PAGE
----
Bill Hopkins, a London antiques dealer who claims to have known both May and Vaccari, says the two met when May was intending to sell a gold and enamel snuffbox. ‘Jeannette May came into my shop,’ he told me. ‘I wasn’t interested, so I put her in touch with Sergio.’ Hopkins, who was Vaccari’s
landlord for three years while the Italian lived in a flat above his antiques shop in Notting Hill, says he believes Vaccari agreed to buy the box from May in Italy and then set her up to be murdered. Hopkins believed the snuffbox came from an important Rothschild family collection, commissioned from some of the world’s greatest jewellers, and he suspected it had been stolen.
3

Hopkins’ suspicion of Jeanette May’s snuffbox is supported by the contents of a British police report. Mrs May was ‘believed to have been involved in some of the shadier aspects of the antiques trade’, the report stated, and she had been in contact with a London restaurateur suspected of involvement in the drugs trade. The restaurateur was Giuseppe Pucci Albanese, owner of a restaurant on the King’s Road and at the heart of a web of social contacts linked to the Calvi affair. Albanese had come to London in the early 1970s and was a business partner of Pierluigi Torri, the financier identified by Paoli as an associate of Vaccari’s. According to the police report, Albanese had also had business dealings with the Italian entrepreneur Carlo Cabassi, whose brother Giuseppe would lend Roberto Calvi his Sardinian villa in the summer of 1981.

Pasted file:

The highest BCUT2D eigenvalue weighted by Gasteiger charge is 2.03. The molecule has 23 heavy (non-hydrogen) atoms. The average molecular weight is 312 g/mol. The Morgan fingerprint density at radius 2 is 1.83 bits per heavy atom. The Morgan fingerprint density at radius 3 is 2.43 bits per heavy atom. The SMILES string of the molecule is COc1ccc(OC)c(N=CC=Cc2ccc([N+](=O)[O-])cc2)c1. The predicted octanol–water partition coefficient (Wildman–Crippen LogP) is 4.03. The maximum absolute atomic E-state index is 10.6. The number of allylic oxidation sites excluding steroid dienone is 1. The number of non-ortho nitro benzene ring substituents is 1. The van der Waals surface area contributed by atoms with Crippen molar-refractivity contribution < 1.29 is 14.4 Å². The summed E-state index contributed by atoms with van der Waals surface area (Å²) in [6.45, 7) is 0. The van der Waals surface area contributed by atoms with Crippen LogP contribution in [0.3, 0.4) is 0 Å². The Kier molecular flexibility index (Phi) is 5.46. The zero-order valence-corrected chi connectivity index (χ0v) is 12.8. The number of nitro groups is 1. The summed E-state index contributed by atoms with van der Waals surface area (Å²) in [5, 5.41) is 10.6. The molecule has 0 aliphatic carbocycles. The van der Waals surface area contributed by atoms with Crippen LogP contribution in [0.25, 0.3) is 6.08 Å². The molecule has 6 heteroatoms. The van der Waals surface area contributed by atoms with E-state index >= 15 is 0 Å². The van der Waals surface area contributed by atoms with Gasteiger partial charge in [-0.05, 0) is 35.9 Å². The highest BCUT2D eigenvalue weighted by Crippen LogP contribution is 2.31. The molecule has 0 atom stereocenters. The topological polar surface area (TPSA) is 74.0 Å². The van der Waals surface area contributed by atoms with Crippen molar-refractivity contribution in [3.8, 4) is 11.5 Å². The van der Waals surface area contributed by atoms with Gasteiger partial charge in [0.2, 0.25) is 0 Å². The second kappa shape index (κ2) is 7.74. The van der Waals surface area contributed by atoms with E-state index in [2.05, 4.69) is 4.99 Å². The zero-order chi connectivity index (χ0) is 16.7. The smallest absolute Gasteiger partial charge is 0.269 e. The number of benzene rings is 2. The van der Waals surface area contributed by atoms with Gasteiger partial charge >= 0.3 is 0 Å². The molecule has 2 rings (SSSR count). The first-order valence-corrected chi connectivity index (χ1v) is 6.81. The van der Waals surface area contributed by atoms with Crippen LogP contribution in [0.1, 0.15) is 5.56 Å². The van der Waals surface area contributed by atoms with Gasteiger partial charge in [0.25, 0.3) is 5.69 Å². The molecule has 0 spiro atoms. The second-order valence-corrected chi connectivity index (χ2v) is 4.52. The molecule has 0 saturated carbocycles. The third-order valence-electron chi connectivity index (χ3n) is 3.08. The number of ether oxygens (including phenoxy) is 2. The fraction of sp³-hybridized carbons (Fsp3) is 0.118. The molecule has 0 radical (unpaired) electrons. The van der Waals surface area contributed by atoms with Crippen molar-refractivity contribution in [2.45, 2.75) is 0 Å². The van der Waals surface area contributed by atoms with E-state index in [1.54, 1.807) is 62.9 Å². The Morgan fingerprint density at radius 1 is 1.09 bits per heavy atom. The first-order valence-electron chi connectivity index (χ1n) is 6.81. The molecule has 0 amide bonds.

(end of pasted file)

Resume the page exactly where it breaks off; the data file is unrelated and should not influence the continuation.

Albanese was one of the first people to be questioned by police following Vaccari’s death. Vaccari’s address book and diaries show regular contacts with him and the address and telephone number of his restaurants, as well as the home and office contact details of Pierluigi Torri. And Vaccari was certainly familiar with the San Lorenzo restaurant, the name and telephone number of which were listed in his address book.

A further puzzling link between Jeannette May and the Christie’s robbery emerges from two telegrams sent from a false address in Rome. The first, sent to Christie’s itself three days after the robbery, read: ‘If you want your goods, go to 130 Via Tito Livio, flat 3 – Rodrigo.’ The second arrived at the Ai Pini hotel in Sarnano, where Jeannette and her friend